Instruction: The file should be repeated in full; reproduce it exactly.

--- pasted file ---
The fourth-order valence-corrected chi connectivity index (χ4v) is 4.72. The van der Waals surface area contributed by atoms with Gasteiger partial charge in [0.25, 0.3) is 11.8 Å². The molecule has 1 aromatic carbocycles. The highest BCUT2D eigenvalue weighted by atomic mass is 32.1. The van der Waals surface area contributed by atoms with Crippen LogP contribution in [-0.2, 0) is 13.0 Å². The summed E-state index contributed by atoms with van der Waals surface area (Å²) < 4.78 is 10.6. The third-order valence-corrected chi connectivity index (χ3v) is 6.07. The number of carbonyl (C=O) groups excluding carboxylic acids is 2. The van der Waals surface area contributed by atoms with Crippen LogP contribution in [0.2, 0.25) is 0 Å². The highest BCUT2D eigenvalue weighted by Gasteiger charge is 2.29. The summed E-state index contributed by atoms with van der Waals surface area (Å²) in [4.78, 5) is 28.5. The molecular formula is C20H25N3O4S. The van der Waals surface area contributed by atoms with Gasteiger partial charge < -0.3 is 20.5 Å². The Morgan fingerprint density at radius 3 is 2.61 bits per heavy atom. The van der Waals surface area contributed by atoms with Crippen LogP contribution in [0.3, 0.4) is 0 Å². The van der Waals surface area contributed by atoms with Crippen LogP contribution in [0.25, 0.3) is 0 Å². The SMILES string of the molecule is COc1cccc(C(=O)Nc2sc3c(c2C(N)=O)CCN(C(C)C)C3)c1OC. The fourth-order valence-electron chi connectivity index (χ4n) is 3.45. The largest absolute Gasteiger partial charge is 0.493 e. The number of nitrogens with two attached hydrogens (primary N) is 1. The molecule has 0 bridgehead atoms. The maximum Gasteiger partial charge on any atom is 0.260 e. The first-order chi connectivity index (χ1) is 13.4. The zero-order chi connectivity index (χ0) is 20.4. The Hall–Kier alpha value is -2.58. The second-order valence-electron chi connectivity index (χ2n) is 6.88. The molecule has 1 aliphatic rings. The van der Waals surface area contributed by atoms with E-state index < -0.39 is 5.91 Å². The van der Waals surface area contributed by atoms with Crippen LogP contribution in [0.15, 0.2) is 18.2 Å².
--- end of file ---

The fourth-order valence-corrected chi connectivity index (χ4v) is 4.72. The van der Waals surface area contributed by atoms with Gasteiger partial charge in [0.25, 0.3) is 11.8 Å². The molecule has 1 aromatic carbocycles. The highest BCUT2D eigenvalue weighted by atomic mass is 32.1. The van der Waals surface area contributed by atoms with Crippen LogP contribution in [-0.2, 0) is 13.0 Å². The summed E-state index contributed by atoms with van der Waals surface area (Å²) < 4.78 is 10.6. The third-order valence-corrected chi connectivity index (χ3v) is 6.07. The number of carbonyl (C=O) groups excluding carboxylic acids is 2. The van der Waals surface area contributed by atoms with Crippen LogP contribution in [0.2, 0.25) is 0 Å². The highest BCUT2D eigenvalue weighted by Gasteiger charge is 2.29. The summed E-state index contributed by atoms with van der Waals surface area (Å²) in [4.78, 5) is 28.5. The molecular formula is C20H25N3O4S. The van der Waals surface area contributed by atoms with Gasteiger partial charge < -0.3 is 20.5 Å². The Morgan fingerprint density at radius 3 is 2.61 bits per heavy atom. The van der Waals surface area contributed by atoms with Crippen LogP contribution in [0.3, 0.4) is 0 Å². The van der Waals surface area contributed by atoms with Crippen LogP contribution in [0.25, 0.3) is 0 Å². The SMILES string of the molecule is COc1cccc(C(=O)Nc2sc3c(c2C(N)=O)CCN(C(C)C)C3)c1OC. The fourth-order valence-electron chi connectivity index (χ4n) is 3.45. The largest absolute Gasteiger partial charge is 0.493 e. The number of nitrogens with two attached hydrogens (primary N) is 1. The molecule has 0 bridgehead atoms. The maximum Gasteiger partial charge on any atom is 0.260 e. The first-order chi connectivity index (χ1) is 13.4. The zero-order chi connectivity index (χ0) is 20.4. The Hall–Kier alpha value is -2.58. The second-order valence-electron chi connectivity index (χ2n) is 6.88. The molecule has 1 aliphatic rings. The van der Waals surface area contributed by atoms with E-state index < -0.39 is 5.91 Å². The van der Waals surface area contributed by atoms with Crippen LogP contribution in [0.15, 0.2) is 18.2 Å².